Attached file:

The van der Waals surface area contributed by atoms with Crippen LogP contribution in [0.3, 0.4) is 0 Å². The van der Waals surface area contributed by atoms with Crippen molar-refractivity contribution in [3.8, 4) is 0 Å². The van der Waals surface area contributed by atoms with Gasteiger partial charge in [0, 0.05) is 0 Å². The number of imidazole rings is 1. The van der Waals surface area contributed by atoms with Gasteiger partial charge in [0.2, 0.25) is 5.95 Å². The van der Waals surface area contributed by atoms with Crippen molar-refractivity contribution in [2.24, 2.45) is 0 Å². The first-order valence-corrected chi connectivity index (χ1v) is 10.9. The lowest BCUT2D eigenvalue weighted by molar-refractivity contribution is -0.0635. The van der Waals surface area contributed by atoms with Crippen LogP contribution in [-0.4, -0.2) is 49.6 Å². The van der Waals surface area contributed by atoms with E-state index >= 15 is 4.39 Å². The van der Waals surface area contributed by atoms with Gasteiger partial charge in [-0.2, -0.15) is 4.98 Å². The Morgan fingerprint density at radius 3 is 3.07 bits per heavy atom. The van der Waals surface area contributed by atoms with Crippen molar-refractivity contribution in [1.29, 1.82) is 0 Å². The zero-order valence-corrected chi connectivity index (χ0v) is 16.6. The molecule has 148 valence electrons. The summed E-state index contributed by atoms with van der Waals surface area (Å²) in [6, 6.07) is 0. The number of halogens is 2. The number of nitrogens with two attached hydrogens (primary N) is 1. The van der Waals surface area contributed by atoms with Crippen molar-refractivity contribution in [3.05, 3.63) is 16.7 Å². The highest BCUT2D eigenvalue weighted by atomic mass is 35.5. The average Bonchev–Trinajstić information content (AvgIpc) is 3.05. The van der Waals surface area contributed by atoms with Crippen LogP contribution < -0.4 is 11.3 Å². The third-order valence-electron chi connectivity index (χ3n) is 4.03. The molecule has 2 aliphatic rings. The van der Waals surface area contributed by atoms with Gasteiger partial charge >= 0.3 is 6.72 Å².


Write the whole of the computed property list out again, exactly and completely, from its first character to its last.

The van der Waals surface area contributed by atoms with Crippen LogP contribution in [0.3, 0.4) is 0 Å². The van der Waals surface area contributed by atoms with Crippen molar-refractivity contribution in [3.8, 4) is 0 Å². The van der Waals surface area contributed by atoms with Gasteiger partial charge in [0, 0.05) is 0 Å². The number of imidazole rings is 1. The van der Waals surface area contributed by atoms with Gasteiger partial charge in [0.2, 0.25) is 5.95 Å². The van der Waals surface area contributed by atoms with Crippen molar-refractivity contribution in [2.24, 2.45) is 0 Å². The first-order valence-corrected chi connectivity index (χ1v) is 10.9. The lowest BCUT2D eigenvalue weighted by molar-refractivity contribution is -0.0635. The van der Waals surface area contributed by atoms with Crippen LogP contribution in [-0.4, -0.2) is 49.6 Å². The van der Waals surface area contributed by atoms with E-state index >= 15 is 4.39 Å². The van der Waals surface area contributed by atoms with Gasteiger partial charge in [-0.2, -0.15) is 4.98 Å². The Morgan fingerprint density at radius 3 is 3.07 bits per heavy atom. The van der Waals surface area contributed by atoms with Crippen molar-refractivity contribution in [1.29, 1.82) is 0 Å². The zero-order valence-corrected chi connectivity index (χ0v) is 16.6. The molecule has 148 valence electrons. The summed E-state index contributed by atoms with van der Waals surface area (Å²) in [6, 6.07) is 0. The number of halogens is 2. The number of nitrogens with two attached hydrogens (primary N) is 1. The van der Waals surface area contributed by atoms with Crippen molar-refractivity contribution in [3.05, 3.63) is 16.7 Å². The highest BCUT2D eigenvalue weighted by atomic mass is 35.5. The average Bonchev–Trinajstić information content (AvgIpc) is 3.05. The van der Waals surface area contributed by atoms with Crippen LogP contribution < -0.4 is 11.3 Å². The third-order valence-electron chi connectivity index (χ3n) is 4.03. The molecule has 2 aliphatic rings. The van der Waals surface area contributed by atoms with Gasteiger partial charge >= 0.3 is 6.72 Å².